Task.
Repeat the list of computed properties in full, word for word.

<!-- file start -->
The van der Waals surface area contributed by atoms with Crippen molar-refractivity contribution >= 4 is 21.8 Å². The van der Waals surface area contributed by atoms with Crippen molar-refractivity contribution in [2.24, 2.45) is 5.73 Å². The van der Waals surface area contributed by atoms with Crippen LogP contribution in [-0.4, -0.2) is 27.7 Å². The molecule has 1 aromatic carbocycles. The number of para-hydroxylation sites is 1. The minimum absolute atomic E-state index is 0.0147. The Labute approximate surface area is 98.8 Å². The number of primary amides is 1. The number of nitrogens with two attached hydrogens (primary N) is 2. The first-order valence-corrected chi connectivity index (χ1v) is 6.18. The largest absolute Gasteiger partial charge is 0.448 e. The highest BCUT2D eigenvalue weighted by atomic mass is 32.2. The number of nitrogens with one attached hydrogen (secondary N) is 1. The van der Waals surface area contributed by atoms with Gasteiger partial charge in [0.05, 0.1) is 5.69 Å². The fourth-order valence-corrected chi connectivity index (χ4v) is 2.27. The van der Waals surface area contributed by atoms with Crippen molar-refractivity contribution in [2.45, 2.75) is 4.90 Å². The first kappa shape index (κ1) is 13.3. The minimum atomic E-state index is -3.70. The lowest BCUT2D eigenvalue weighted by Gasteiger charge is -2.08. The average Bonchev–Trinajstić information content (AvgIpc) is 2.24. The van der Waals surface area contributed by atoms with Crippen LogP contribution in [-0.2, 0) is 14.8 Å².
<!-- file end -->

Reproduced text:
The van der Waals surface area contributed by atoms with Crippen molar-refractivity contribution >= 4 is 21.8 Å². The van der Waals surface area contributed by atoms with Crippen molar-refractivity contribution in [2.24, 2.45) is 5.73 Å². The van der Waals surface area contributed by atoms with Crippen LogP contribution in [-0.4, -0.2) is 27.7 Å². The molecule has 1 aromatic carbocycles. The number of para-hydroxylation sites is 1. The minimum absolute atomic E-state index is 0.0147. The Labute approximate surface area is 98.8 Å². The number of primary amides is 1. The number of nitrogens with two attached hydrogens (primary N) is 2. The first-order valence-corrected chi connectivity index (χ1v) is 6.18. The largest absolute Gasteiger partial charge is 0.448 e. The highest BCUT2D eigenvalue weighted by atomic mass is 32.2. The number of nitrogens with one attached hydrogen (secondary N) is 1. The van der Waals surface area contributed by atoms with Gasteiger partial charge in [0.05, 0.1) is 5.69 Å². The fourth-order valence-corrected chi connectivity index (χ4v) is 2.27. The van der Waals surface area contributed by atoms with Crippen molar-refractivity contribution in [2.45, 2.75) is 4.90 Å². The first kappa shape index (κ1) is 13.3. The minimum atomic E-state index is -3.70. The lowest BCUT2D eigenvalue weighted by Gasteiger charge is -2.08. The average Bonchev–Trinajstić information content (AvgIpc) is 2.24. The van der Waals surface area contributed by atoms with Crippen LogP contribution in [-0.2, 0) is 14.8 Å².